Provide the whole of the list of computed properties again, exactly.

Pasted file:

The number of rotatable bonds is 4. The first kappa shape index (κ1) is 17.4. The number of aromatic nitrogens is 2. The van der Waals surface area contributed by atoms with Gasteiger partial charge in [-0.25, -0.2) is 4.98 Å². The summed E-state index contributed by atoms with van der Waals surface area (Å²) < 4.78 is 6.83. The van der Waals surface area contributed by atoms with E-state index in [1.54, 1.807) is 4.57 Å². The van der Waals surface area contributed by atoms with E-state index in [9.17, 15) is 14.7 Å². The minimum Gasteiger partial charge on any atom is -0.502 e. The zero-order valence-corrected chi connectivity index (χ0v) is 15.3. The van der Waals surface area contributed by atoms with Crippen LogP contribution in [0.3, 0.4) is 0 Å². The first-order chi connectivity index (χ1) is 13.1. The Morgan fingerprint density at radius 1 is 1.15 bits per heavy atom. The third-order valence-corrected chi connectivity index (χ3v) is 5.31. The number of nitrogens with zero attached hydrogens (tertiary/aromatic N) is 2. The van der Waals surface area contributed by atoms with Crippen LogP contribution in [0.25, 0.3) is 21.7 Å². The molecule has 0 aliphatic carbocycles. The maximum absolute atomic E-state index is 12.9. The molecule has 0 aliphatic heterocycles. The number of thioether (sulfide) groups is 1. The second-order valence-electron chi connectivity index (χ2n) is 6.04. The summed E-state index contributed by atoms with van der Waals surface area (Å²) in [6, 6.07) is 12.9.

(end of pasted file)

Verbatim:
The number of rotatable bonds is 4. The first kappa shape index (κ1) is 17.4. The number of aromatic nitrogens is 2. The van der Waals surface area contributed by atoms with Gasteiger partial charge in [-0.25, -0.2) is 4.98 Å². The summed E-state index contributed by atoms with van der Waals surface area (Å²) < 4.78 is 6.83. The van der Waals surface area contributed by atoms with E-state index in [1.54, 1.807) is 4.57 Å². The van der Waals surface area contributed by atoms with E-state index in [9.17, 15) is 14.7 Å². The minimum Gasteiger partial charge on any atom is -0.502 e. The zero-order valence-corrected chi connectivity index (χ0v) is 15.3. The van der Waals surface area contributed by atoms with Crippen LogP contribution in [0.3, 0.4) is 0 Å². The first-order chi connectivity index (χ1) is 13.1. The Morgan fingerprint density at radius 1 is 1.15 bits per heavy atom. The third-order valence-corrected chi connectivity index (χ3v) is 5.31. The number of nitrogens with zero attached hydrogens (tertiary/aromatic N) is 2. The van der Waals surface area contributed by atoms with Crippen LogP contribution in [0.25, 0.3) is 21.7 Å². The molecule has 0 aliphatic carbocycles. The maximum absolute atomic E-state index is 12.9. The molecule has 0 aliphatic heterocycles. The number of thioether (sulfide) groups is 1. The second-order valence-electron chi connectivity index (χ2n) is 6.04. The summed E-state index contributed by atoms with van der Waals surface area (Å²) in [6, 6.07) is 12.9.